I don’t know if you’ve noticed in the sidebar, but there now a link to a little blog I keep for my garden. It’s where I indulge my need to post pictures of robins and roses and suchlike. I made a post detailing the things I ordered from a nursery a week or two ago. Anyway, point is, they all came today. The weather was not good. Very windy in the AM and very rainy in the PM. Before the weather switched over to the afternoon’s downpour I went outside to try to get some of them in the ground. I started with the items going along the perimeter of the house, which was probably a mistake. For some reason, someone thought it a brilliant plan to put 6 inches of pokey red rocks all around the house, even in areas obviously meant for plant bedding. Rocks are not good mulch, even crappier as soil! Also, as the garden hadn’t been tended for a while, there were many stubborn things to be uprooted. We now have several square feet of dirt where I pulled out things that had invaded the lawn. I like naturalized gardens, so long as everyone knows their place! I also found yet another random pipe coming out of the ground. Nobody knows anything about the workings and history of this house as it’s so old so there’s no chance of my knowing if it’s important or not. I managed to get in the salix (mini pussy willow!), the two jasmines, and the australian mint bush (smells gorgeous, truly). I was wet, but doing alright until the rain soaked through my army coat (stupid me, not having waterproofed it..) and water dripped down my soaked hair and into my eyes. I started to dig up more rocks but finally admitted to myself that I had probably best go inside. I tend to get a bit obsessively focused on things, sometimes ignoring good sense (people who know me are probably pointing and laughing :P). So I sheltered the remaining plants reasonably, and gave up for the day. I really hope the weather improves tomorrow. BBC weather is being a tease.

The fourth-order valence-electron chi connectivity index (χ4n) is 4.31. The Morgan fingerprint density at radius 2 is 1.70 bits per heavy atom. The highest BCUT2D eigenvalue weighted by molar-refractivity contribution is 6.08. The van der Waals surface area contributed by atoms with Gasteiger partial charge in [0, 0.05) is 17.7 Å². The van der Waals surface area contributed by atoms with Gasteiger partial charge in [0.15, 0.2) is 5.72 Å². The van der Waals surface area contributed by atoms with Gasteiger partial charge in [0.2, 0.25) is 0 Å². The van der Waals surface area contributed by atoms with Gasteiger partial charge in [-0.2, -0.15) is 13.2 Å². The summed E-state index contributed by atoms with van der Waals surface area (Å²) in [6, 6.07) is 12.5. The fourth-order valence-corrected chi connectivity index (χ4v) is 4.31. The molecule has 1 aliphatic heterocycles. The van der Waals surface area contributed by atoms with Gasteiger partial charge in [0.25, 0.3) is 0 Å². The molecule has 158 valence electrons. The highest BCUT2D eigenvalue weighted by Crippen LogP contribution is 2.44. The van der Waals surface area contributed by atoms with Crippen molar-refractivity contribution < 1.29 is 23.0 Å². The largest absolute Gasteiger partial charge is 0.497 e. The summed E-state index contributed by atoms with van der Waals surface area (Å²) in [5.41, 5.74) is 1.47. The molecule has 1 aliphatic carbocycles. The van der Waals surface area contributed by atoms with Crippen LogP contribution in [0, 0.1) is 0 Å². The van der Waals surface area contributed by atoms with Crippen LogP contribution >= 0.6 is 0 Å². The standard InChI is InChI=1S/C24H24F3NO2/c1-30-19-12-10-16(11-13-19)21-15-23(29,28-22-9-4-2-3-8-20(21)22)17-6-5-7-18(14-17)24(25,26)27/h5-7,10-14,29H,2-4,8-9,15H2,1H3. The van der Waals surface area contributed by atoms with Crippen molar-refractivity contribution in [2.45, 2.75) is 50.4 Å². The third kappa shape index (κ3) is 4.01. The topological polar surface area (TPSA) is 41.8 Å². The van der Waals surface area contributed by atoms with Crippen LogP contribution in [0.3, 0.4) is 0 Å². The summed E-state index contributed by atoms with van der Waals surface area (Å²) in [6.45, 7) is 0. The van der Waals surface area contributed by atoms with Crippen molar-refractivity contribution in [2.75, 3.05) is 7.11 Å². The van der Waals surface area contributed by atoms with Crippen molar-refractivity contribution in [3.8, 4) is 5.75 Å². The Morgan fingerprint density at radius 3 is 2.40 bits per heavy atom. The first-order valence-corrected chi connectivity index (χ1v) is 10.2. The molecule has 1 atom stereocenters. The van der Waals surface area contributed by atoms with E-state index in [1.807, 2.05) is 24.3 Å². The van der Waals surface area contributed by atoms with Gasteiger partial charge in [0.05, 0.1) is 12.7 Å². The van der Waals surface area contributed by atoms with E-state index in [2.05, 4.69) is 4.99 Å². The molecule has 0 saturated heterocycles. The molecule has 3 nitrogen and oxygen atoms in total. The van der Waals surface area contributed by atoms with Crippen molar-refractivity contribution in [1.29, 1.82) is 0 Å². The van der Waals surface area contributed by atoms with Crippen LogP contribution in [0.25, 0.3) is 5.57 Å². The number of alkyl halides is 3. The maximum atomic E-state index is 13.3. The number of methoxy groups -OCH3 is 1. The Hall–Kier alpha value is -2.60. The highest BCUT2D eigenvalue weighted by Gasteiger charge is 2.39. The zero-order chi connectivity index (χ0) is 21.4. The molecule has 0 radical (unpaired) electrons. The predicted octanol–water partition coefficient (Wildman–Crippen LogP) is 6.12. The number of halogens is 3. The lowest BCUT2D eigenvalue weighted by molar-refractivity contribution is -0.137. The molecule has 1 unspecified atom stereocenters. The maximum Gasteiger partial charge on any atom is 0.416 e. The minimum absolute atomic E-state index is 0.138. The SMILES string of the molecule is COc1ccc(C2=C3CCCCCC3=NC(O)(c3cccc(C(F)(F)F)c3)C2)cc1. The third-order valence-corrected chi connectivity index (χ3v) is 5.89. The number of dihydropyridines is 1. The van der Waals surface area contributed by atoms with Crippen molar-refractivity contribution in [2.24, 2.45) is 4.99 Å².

Joseph, my dear child, has developed some interesting Britain-specific quirks. I found him a couple hours ago sitting on the couch with a dozen or so stuffed animals watching Mock the Week, one of the UK’s more cynical current events quizcoms.

So, I have some photos. I may as well post Nyssa’s birthday pictures separately, as there are quite a lot.

In a bid to save money and make Jamie proud I redid an old purse that was missing its handle. I love the tacky owls ever so much. The handle is also in that fabric.

The new stripes in my hair. The lady didn’t want to lighten my hair all at once, so she’s going to do a few sessions of highlighting. That would be the reason for the evil blonde. I dunno, now that it’s got a weird red in it, I don’t hate it nearly so much. My hair is finally growing out as well. The ladies said my hair was a such good shape. I had to laugh. It’s because I never style it and don’t wash it any more than I absolutely have to. It’s nice that there are *some* areas of life where the path to health is laziness.

This just makes me happy. Organized gift wrapping stuff.